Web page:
EPA Science Inventory

    We characterized ten polymorphic microsatellite loci from Nematostella vectensis, a burrowing anemone recently introduced to estuaries along the Pacific coast of North America and the southeast coast of England. Preliminary results indicate high variability and significant depar...

  9. Chemical implications for the presence of introduced materials in the post-emplacement environment

    SciTech Connect

    Meike, A.

    1993-11-01

    This paper addresses our ability to predict the chemical consequences of the presence of introduced materials, many of them man-made, in a radioactive waste repository. The chemical modeling ability required to describe this environment over a 10,000 year period is unique and unprecedented. It requires knowledge of parameters that have never been measured, many of them with respect to introduced materials. This paper discusses considerations that are required to establish the potential significance of introduced materials, especially those that could compromise the lifetime of the waste packages or affect the transport of radionuclides from breached containers. The paper presents issues related to the stability of individual compounds, the potential alteration of predicted natural chemical reactions, the potential moderation of those effects by natural zeolites, and the potential for interactions at elevated temperatures between rock, water, water vapor, radiation, waste package, and introduced materials.

  10. Using GoNoodle to Introduce Health Concepts in the K-5 Classroom

    ERIC Educational Resources Information Center

    Whitney, Elizabeth A.

    2016-01-01

    This article introduces readers to the GoNoodle platform for incorporating physical activity throughout the school day, and describes how one of the features, Ultimate Champ Training, can be used to teach health concepts in the elementary school classroom.

  11. Utilization of an introduced weed biological control agent by a native parasitoid

    Technology Transfer Automated Retrieval System (TEKTRAN)

    A native parasitoid, Kalopolynema ema (Schauff and Grissell) (Hymenoptera, Mymaridae), that usually parasitizes the eggs of Megamelus davisi VanDuzee (Hemiptera, Delphacidae), has begun utilizing a new host, Megamelus scutellaris (Berg) (Hemiptera, Delphacidae), the introduced biological control age...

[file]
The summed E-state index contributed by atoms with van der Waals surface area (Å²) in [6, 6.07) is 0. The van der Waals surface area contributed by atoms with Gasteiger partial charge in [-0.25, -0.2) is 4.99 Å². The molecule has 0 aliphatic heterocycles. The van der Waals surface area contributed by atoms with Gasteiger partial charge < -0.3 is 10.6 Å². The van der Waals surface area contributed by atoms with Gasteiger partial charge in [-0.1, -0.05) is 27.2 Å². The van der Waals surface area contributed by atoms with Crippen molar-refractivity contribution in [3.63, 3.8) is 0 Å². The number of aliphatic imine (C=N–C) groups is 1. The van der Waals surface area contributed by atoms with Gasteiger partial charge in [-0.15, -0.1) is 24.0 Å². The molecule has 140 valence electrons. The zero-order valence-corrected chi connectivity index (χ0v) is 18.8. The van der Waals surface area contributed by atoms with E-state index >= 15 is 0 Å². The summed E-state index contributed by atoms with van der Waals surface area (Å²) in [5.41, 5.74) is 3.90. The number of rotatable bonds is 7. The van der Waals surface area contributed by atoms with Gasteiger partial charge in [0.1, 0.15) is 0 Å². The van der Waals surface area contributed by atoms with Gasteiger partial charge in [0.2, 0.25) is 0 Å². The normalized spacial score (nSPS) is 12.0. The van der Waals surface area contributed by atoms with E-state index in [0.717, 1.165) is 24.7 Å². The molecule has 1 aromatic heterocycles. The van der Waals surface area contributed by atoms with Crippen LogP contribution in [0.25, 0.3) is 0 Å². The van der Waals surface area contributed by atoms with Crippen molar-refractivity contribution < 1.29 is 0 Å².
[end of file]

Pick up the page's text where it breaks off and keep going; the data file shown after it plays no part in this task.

12. Introducing Students to Computer Programming on a UNIX Time-Sharing System.

    ERIC Educational Resources Information Center

    Cook, Allen R.

    1983-01-01

    Reviews experiences in teaching computer programing to engineering freshmen at the University of Oklahoma. Focuses on the stimulating interactive environment that is possible when using the UNIX operating system to introduce students to programing. (JN)

  13. Introducing Molecular Biology to Environmental Engineers through Development of a New Course.

    ERIC Educational Resources Information Center

    Oerther, Daniel B.

    2002-01-01

    Introduces a molecular biology course designed for environmental engineering majors using 16S ribosomal ribonucleic acid-targeted technology that allows students to identify and study microorganisms in bioreactor environments. (Contains 17 references.) (YDS)

  14. Introducing the Practical Aspects of Computational Chemistry to Undergraduate Chemistry Students

    ERIC Educational Resources Information Center

    Pearson, Jason K.

    2007-01-01

    Various efforts are being made to introduce the different physical aspects and uses of computational chemistry to the undergraduate chemistry students. A new laboratory approach that demonstrates all such aspects via experiments has been devised for the purpose.

  15. An introduced pentastomid parasite (Raillietiella frenata) infects native cane toads (Rhinella marina) in Panama.

    PubMed

    Kelehear, Crystal; Saltonstall, Kristin; Torchin, Mark E

    2015-04-01

    The pentastomid parasite, Raillietiella frenata, is native to Asia where it infects the Asian House gecko, Hemidactylus frenatus. This gecko has been widely introduced and recently R. frenata was found in introduced populations of cane toads (Rhinella marina) in Australia, indicating a host-switch from introduced geckos to toads. Here we report non-native adult R. frenata infecting the lungs of native cane toads in Panama. Eight of 64 toads were infected (median = 2.5, range = 1-80 pentastomids/toad) and pentastomid prevalence was positively associated with the number of buildings at a site, though further sampling is needed to confirm this pattern. We postulate that this pattern is likely due to a host shift of this parasite from an urban-associated introduced gecko. This is the first record of this parasite infecting cane toads in their native range, and the first instance of this parasite occurring in Central America. PMID:25394910

  16. Introducing CASE Methodology at Key Stage 4: An Example of Bridging.

    ERIC Educational Resources Information Center

    Moran, Jacky; Vaughan, Susan

    2000-01-01

    Describes materials developed for key stage 4 for the improvement of student thinking skills that are used to explain atomic structure and bonding. Tests student understanding by introducing seemingly plausible, yet possibly incorrect, explanations of situations. (Author/YDS)

  17. PREVALENCE OF ANTIBODIES TO SELECTED VIRUSES AND PARASITES IN INTRODUCED AND ENDEMIC CARNIVORES IN WESTERN MADAGASCAR.